Listed below are books received for review over the last two months. Entries include publishing information as well as a description of the book. Unless otherwise stated, the book description is taken from the publisher’s website or the book jacket. Selected titles from this list will be chosen for a full review in forthcoming issues of Criminal Law and Criminal Justice Books. Previous books received are available from the links below.
|13 Ways to Steal a Bicycle: Theft Law in the Information Age, by Stuart P. Green. Cambridge, MA: Harvard University Press, 2012. 440p.
“Theft claims more victims and causes greater economic injury than any other criminal offense. Yet theft law is enigmatic, and fundamental questions about what should count as stealing remain unresolved—especially misappropriations of intellectual property, information, ideas, identities, and virtual property.
In Thirteen Ways to Steal a Bicycle, Stuart Green assesses our current legal framework at a time when our economy increasingly commodifies intangibles and when the means of committing theft and fraud grow ever more sophisticated. Was it theft for the editor of a technology blog to buy a prototype iPhone he allegedly knew had been lost by an Apple engineer in a Silicon Valley bar? Was it theft for doctors to use a patient’s tissue without permission in order to harvest a valuable cell line? For an Internet activist to publish tens of thousands of State Department documents on his Web site?
In this full-scale critique, Green reveals that the last major reforms in Anglophone theft law, which took place almost fifty years ago, flattened moral distinctions, so that the same punishments are now assigned to vastly different offenses. Unreflective of community attitudes toward theft, which favor gradations in blameworthiness according to what is stolen and under what circumstances, and uninfluenced by advancements in criminal law theory, theft law cries out for another reformation—and soon.” (From Publisher’s Website)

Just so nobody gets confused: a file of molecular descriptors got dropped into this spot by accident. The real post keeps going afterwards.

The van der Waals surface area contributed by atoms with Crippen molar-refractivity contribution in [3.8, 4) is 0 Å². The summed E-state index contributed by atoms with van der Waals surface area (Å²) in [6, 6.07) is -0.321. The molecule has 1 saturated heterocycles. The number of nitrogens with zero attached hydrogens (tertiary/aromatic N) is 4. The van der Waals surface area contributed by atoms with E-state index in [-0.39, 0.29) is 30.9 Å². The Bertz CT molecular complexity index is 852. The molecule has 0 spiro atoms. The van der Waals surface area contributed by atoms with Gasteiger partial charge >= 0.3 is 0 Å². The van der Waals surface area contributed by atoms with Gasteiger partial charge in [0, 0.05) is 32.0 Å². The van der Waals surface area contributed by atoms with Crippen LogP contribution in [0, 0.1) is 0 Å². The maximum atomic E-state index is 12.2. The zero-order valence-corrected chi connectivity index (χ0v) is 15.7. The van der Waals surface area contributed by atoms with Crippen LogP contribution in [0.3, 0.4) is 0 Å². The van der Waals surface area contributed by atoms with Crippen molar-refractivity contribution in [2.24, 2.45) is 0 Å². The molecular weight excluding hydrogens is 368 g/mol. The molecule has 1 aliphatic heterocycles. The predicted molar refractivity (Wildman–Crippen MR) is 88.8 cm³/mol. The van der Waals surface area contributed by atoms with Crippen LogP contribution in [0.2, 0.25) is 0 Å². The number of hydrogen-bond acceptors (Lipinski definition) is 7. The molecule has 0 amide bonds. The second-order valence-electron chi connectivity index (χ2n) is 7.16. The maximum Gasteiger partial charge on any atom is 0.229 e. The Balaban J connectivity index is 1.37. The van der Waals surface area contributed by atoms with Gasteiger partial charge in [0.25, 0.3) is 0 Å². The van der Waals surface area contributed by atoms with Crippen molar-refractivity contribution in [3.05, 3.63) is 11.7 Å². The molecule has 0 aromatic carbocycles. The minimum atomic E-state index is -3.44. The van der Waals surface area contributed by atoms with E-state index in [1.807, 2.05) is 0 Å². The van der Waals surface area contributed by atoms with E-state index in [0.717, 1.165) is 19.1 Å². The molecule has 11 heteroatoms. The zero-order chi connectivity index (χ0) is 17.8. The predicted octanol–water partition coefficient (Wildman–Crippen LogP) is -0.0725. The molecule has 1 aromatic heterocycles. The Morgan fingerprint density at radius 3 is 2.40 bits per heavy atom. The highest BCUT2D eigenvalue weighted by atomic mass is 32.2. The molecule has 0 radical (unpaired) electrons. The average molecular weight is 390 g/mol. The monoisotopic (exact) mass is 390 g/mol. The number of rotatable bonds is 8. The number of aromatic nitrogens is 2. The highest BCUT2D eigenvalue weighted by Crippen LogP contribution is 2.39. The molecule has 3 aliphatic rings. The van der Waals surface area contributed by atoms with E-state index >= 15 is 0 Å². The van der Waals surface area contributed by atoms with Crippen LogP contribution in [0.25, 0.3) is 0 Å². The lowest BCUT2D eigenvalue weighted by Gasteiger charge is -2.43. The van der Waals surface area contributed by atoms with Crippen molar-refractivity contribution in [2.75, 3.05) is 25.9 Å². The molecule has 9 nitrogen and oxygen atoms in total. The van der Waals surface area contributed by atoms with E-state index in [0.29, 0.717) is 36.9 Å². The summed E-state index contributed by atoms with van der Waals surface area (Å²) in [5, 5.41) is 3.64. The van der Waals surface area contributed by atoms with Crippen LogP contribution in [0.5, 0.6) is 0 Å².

|Arrested Justice: Black Women, Violence, and America’s Prison Nation, by Beth Richie. New York: New York University Press, 2012. 244p.
“Black women in marginalized communities are uniquely at risk of battering, rape, sexual harassment, stalking and incest. Through the compelling stories of Black women who have been most affected by racism, persistent poverty, class inequality, limited access to support resources or institutions, Beth E.
Richie shows that the threat of violence to Black women has never been more serious, demonstrating how conservative legal, social, political and economic policies have impacted activism in the U.S.-based movement to end violence against women. Richie argues that Black women face particular peril because of the ways that race and culture have not figured centrally enough in the analysis of the causes and consequences of gender violence. As a result, the extent of physical, sexual and other forms of violence in the lives of Black women, the various forms it takes, and the contexts within which it occurs are minimized—at best—and frequently ignored. Arrested Justice brings issues of sexuality, class, age, and criminalization into focus right alongside of questions of public policy and gender violence, resulting in a compelling critique, a passionate re-framing of stories, and a call to action for change.” (From Publisher’s Website)